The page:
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Pink Meat and Red Wine? Wine with SPAMô
Copyright 2005 by Robin Garr. All rights reserved. Originally printed Oct. 20, 2005. For more information go to

Veering away from the serious and ponderous for a brief moment of humor today, I've been chuckling all morning over a wine-related news tidbit sent by a friend.

"If you're looking for a gift that bespeaks elegance and taste, you might try SPAMô," Los Angeles Times writer Barbara Demick reported in a story distributed on the news wires by The Associated Press. "The luncheon meat might be the subject of satire in the United States, but in South Korea it is positively classy."

Koreans take their SPAMô seriously, Demick wrote, and have a hard time understanding why Americans (and, she might have added, such British humorists as the Pythons) consider SPAMô hilarious, and have even adopted the trademark name as lower-case synonym for the tide of junk E-mail that sometimes threatens to swamp the Internet.

The Korean love for SPAMô, and a similar affection in Hawaii, the Philippines, Guam and other Pacific nations seems to go back to the American military presence during World War II; what was then a rare treat is now a cherished memory...comfort food. And comforting it is, with an awesome dose of saturated fat that offers up 28 percent of an entire day's requirement in a tiny 2-ounce serving.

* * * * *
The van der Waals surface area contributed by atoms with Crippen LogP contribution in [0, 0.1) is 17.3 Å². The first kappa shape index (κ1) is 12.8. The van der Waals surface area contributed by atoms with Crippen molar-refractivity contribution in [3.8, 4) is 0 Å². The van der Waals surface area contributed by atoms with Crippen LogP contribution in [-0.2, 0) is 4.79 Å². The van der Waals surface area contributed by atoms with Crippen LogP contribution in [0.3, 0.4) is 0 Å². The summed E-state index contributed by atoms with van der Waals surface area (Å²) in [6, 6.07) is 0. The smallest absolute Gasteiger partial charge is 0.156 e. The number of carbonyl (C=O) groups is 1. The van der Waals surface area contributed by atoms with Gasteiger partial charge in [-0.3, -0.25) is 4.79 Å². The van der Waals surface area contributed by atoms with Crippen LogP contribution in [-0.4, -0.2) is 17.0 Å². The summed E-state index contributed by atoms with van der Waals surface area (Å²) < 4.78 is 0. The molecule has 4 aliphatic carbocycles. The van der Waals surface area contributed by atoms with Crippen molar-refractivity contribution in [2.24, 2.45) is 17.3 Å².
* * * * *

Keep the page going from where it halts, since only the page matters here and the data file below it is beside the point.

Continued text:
But surely there's a wine-related point in here somewhere? Get ready for it: "'It goes very nicely with red wine,' added another shopper, Kim Hwa Yeon."

Tell me this world isn't globalizing fast. And the moral of the sermon, of course, is that it's possible to find a friendly wine companion for just about anything you can eat. I'd look to simple, fruity and accessible reds with SPAMô, seeking the same type of wines that I'd serve with ham: Beaujolais, lighter Pinot Noir, Loire Cabernet Franc or the fruitier sort of Italian reds such as Valpolicella or Bardolino.

Or rose, of course. After all, the logical extension of the classic rule might be "pink wine with pink meat." Finally, don't overlook the possibility that this may just be the time and place to reconsider White Zinfandel. If you're willing to put SPAMô on your dinner table, why not go the full Monty...Python?


The Los Angeles Times Website requires registration, as does the Minneapolis Star-Tribune version that my friend sent. Here's a link to the same story in The Seattle Times, though, which should be accessible without an extended sign-on process: Seattle Times

This is the Website of Monty Python's Spamalot, the funniest Broadway musical it has been my pleasure to enjoy in the past decade: Spamalot

Here is the Hormel Company's Official Spam page, complete with a musical background that's not from the Pythons: SPAMô

And finally, before you rush out and chow down, you might want to take a look at the nutritional analysis of Spam: SPAMô Nutrition Facts


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